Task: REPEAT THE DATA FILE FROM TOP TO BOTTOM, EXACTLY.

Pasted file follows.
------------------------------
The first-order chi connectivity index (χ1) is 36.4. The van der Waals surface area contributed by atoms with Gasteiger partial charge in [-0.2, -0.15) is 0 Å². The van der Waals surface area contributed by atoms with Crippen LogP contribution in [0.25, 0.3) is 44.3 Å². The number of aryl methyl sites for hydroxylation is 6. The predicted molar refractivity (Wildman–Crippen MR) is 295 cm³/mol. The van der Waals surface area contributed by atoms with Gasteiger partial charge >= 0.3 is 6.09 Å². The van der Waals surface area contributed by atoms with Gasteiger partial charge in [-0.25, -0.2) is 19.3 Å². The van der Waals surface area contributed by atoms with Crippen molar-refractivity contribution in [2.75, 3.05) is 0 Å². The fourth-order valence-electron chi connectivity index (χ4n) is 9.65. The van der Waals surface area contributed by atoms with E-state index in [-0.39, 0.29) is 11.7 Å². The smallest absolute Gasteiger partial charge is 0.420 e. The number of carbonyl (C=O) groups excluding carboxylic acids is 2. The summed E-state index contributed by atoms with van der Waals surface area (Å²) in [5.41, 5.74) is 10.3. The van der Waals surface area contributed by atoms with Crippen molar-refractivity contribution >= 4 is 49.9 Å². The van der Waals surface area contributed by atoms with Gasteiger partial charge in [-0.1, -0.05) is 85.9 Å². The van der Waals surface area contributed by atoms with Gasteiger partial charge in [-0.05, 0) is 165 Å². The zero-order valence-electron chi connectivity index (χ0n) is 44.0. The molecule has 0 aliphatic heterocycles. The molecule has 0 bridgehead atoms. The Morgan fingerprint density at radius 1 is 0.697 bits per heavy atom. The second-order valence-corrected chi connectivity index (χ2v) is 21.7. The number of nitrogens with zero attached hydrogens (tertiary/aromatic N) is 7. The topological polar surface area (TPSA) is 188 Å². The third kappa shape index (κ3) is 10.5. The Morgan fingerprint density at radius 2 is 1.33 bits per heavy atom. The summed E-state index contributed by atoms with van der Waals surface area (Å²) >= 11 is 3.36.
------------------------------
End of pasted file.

The first-order chi connectivity index (χ1) is 36.4. The van der Waals surface area contributed by atoms with Gasteiger partial charge in [-0.2, -0.15) is 0 Å². The van der Waals surface area contributed by atoms with Crippen LogP contribution in [0.25, 0.3) is 44.3 Å². The number of aryl methyl sites for hydroxylation is 6. The predicted molar refractivity (Wildman–Crippen MR) is 295 cm³/mol. The van der Waals surface area contributed by atoms with Gasteiger partial charge >= 0.3 is 6.09 Å². The van der Waals surface area contributed by atoms with Gasteiger partial charge in [-0.25, -0.2) is 19.3 Å². The van der Waals surface area contributed by atoms with Crippen molar-refractivity contribution in [2.75, 3.05) is 0 Å². The fourth-order valence-electron chi connectivity index (χ4n) is 9.65. The van der Waals surface area contributed by atoms with E-state index in [-0.39, 0.29) is 11.7 Å². The smallest absolute Gasteiger partial charge is 0.420 e. The number of carbonyl (C=O) groups excluding carboxylic acids is 2. The summed E-state index contributed by atoms with van der Waals surface area (Å²) in [5.41, 5.74) is 10.3. The van der Waals surface area contributed by atoms with Crippen molar-refractivity contribution >= 4 is 49.9 Å². The van der Waals surface area contributed by atoms with Gasteiger partial charge in [-0.1, -0.05) is 85.9 Å². The van der Waals surface area contributed by atoms with Gasteiger partial charge in [-0.05, 0) is 165 Å². The zero-order valence-electron chi connectivity index (χ0n) is 44.0. The molecule has 0 aliphatic heterocycles. The molecule has 0 bridgehead atoms. The Morgan fingerprint density at radius 1 is 0.697 bits per heavy atom. The second-order valence-corrected chi connectivity index (χ2v) is 21.7. The number of nitrogens with zero attached hydrogens (tertiary/aromatic N) is 7. The topological polar surface area (TPSA) is 188 Å². The third kappa shape index (κ3) is 10.5. The Morgan fingerprint density at radius 2 is 1.33 bits per heavy atom. The summed E-state index contributed by atoms with van der Waals surface area (Å²) >= 11 is 3.36.